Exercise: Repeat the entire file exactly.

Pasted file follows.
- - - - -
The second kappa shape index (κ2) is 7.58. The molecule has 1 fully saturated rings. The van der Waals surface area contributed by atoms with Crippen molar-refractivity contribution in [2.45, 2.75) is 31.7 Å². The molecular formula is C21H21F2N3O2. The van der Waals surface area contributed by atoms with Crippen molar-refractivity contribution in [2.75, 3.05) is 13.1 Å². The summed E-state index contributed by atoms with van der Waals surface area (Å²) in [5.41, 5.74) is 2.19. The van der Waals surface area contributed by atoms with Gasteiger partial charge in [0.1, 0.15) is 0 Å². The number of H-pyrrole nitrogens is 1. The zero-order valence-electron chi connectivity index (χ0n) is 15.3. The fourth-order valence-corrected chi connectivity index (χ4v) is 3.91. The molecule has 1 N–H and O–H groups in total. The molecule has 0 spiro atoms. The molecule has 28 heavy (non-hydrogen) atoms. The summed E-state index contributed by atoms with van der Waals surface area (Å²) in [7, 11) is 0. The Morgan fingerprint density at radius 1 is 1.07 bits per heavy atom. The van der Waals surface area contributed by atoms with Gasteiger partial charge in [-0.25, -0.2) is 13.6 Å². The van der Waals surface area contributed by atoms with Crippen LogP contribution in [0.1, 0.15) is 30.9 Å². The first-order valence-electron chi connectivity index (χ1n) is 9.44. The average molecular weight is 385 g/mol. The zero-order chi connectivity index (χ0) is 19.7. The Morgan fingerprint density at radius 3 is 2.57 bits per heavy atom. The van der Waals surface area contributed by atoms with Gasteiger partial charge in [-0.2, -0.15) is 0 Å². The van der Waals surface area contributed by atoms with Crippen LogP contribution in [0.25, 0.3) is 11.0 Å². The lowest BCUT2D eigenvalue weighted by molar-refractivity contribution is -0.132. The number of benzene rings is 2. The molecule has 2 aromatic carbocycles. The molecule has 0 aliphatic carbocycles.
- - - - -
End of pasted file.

The second kappa shape index (κ2) is 7.58. The molecule has 1 fully saturated rings. The van der Waals surface area contributed by atoms with Crippen molar-refractivity contribution in [2.45, 2.75) is 31.7 Å². The molecular formula is C21H21F2N3O2. The van der Waals surface area contributed by atoms with Crippen molar-refractivity contribution in [2.75, 3.05) is 13.1 Å². The summed E-state index contributed by atoms with van der Waals surface area (Å²) in [5.41, 5.74) is 2.19. The van der Waals surface area contributed by atoms with Gasteiger partial charge in [0.1, 0.15) is 0 Å². The number of H-pyrrole nitrogens is 1. The zero-order valence-electron chi connectivity index (χ0n) is 15.3. The fourth-order valence-corrected chi connectivity index (χ4v) is 3.91. The molecule has 1 N–H and O–H groups in total. The molecule has 0 spiro atoms. The molecule has 28 heavy (non-hydrogen) atoms. The summed E-state index contributed by atoms with van der Waals surface area (Å²) in [7, 11) is 0. The Morgan fingerprint density at radius 1 is 1.07 bits per heavy atom. The van der Waals surface area contributed by atoms with Gasteiger partial charge in [-0.25, -0.2) is 13.6 Å². The van der Waals surface area contributed by atoms with Crippen LogP contribution in [0.1, 0.15) is 30.9 Å². The first-order valence-electron chi connectivity index (χ1n) is 9.44. The average molecular weight is 385 g/mol. The zero-order chi connectivity index (χ0) is 19.7. The Morgan fingerprint density at radius 3 is 2.57 bits per heavy atom. The van der Waals surface area contributed by atoms with Gasteiger partial charge in [-0.2, -0.15) is 0 Å². The van der Waals surface area contributed by atoms with Crippen LogP contribution in [0.25, 0.3) is 11.0 Å². The lowest BCUT2D eigenvalue weighted by molar-refractivity contribution is -0.132. The number of benzene rings is 2. The molecule has 2 aromatic carbocycles. The molecule has 0 aliphatic carbocycles.